Hospital-owned groups have higher levels of EMR penetration, at about 22%, compared with physician-owned groups, which average slightly more than 15%.
"Overall, the larger the group, the more critical all these components are," the survey says, though Kennedy Group researchers note that emphasis on physician-patient connectivity "remains disturbingly low," regardless of practice size.
Larger groups are more likely to have EMRs in place or under development. Of the entire survey pool, 17.8% currently have working EMRs and another 9.3% are in the process of implementing EMR systems. But 60% of practices with more than 200 physicians fall into one of these two categories.
Also far ahead of the average, radiologists surpass the 60% mark for EMRs in use or in progress, according to the survey. Close to 20% of family practices queried have completed EMR implementation in one form or another, though groups focusing on internal medicine have only a 13.1% EMR usage rate.
Pediatricians and surgeons also lag behind other specialties, the survey indicates.
In explaining the disparity in the results between primary care and radiology, Kennedy says, "You're not as technology-driven from the get-go" in primary care. "In the pediatric world, they don't see IT as improving the quality of care. A lot of specialties are like that."
Kennedy adds that radiologists were among the first to be exposed to technology in clinical settings, with advanced imaging machines and, more recently, picture archiving and communication systems, or PACS.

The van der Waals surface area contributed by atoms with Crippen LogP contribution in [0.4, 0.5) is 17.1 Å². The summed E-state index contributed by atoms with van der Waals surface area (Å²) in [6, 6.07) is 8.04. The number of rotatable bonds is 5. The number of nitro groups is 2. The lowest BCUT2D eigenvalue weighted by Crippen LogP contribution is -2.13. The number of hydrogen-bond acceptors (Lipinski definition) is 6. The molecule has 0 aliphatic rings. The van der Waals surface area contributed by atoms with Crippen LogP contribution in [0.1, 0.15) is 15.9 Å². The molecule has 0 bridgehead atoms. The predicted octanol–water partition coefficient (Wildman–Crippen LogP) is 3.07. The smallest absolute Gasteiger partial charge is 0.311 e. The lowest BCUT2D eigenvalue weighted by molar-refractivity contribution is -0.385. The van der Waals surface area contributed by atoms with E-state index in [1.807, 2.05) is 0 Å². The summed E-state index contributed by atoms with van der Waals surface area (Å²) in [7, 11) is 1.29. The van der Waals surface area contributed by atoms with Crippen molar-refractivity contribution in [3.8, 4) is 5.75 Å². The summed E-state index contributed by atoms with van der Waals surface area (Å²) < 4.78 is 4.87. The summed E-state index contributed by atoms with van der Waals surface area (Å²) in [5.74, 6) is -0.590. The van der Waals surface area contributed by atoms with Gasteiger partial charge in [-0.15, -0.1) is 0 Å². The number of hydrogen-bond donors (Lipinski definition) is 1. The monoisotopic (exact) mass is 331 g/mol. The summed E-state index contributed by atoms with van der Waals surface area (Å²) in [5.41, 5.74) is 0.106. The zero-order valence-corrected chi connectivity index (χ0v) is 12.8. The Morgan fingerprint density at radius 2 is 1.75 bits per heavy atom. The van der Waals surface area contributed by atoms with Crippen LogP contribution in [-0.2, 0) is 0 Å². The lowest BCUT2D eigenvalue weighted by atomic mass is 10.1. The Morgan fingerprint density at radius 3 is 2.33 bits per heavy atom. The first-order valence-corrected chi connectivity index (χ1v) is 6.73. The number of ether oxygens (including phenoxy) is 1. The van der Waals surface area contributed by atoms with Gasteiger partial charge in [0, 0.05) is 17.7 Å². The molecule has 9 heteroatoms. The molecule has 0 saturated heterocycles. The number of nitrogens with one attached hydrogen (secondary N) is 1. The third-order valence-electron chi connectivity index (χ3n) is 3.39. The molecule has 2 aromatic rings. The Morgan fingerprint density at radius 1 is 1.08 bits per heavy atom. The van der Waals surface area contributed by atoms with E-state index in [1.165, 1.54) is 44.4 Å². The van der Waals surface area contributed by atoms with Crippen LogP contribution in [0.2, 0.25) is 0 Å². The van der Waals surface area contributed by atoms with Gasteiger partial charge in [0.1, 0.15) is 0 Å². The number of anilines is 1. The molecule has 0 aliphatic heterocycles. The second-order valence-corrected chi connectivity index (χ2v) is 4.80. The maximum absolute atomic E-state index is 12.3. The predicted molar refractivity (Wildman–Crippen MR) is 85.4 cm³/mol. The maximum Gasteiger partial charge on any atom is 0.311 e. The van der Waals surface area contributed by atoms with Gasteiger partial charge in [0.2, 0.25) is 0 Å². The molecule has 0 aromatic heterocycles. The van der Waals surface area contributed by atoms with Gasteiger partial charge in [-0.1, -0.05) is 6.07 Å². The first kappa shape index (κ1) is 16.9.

"We had a PACS way before the hospitals," says Stephen Miley, M.D., managing director of Axcess Diagnostics, a nine-physician imaging center and practice in Venice, Fla. He says that advanced magnetic resonance imaging and computer tomography procedures can generate up to 1,000 images per scan with a digital system, something that would be virtually impossible--and prohibitively expensive--with film.
"More and more people are going to be capturing images digitally rather than on film," Miley says.
Although Axcess Diagnostics does not currently have an EMR, the practice can send images as GIF picture files and reports as Word documents to referring physicians via e-mail, according to Miley.
"By going digital, it saves money and saves a lot of staff time," Miley says.
In contrast, surgeons are less likely to embrace IT because much of what they do requires their full concentration on the patient at all times, and a lot of their documentation is verbal while they are operating, Kennedy says.
And yet, of all specialists surveyed, surgeons place a high value on IT components, second only to radiologists. Kennedy attributes this in part to the impact of managed care on surgical practices.
"They are the ones who get discounted the most and argue the most (with payers)," Kennedy says. "They are the ones who get the most bounce-backs in terms of coding."
Neil Versel, a former Modern Physician reporter, is a freelance healthcare writer based in Chicago. He can be reached at [email protected]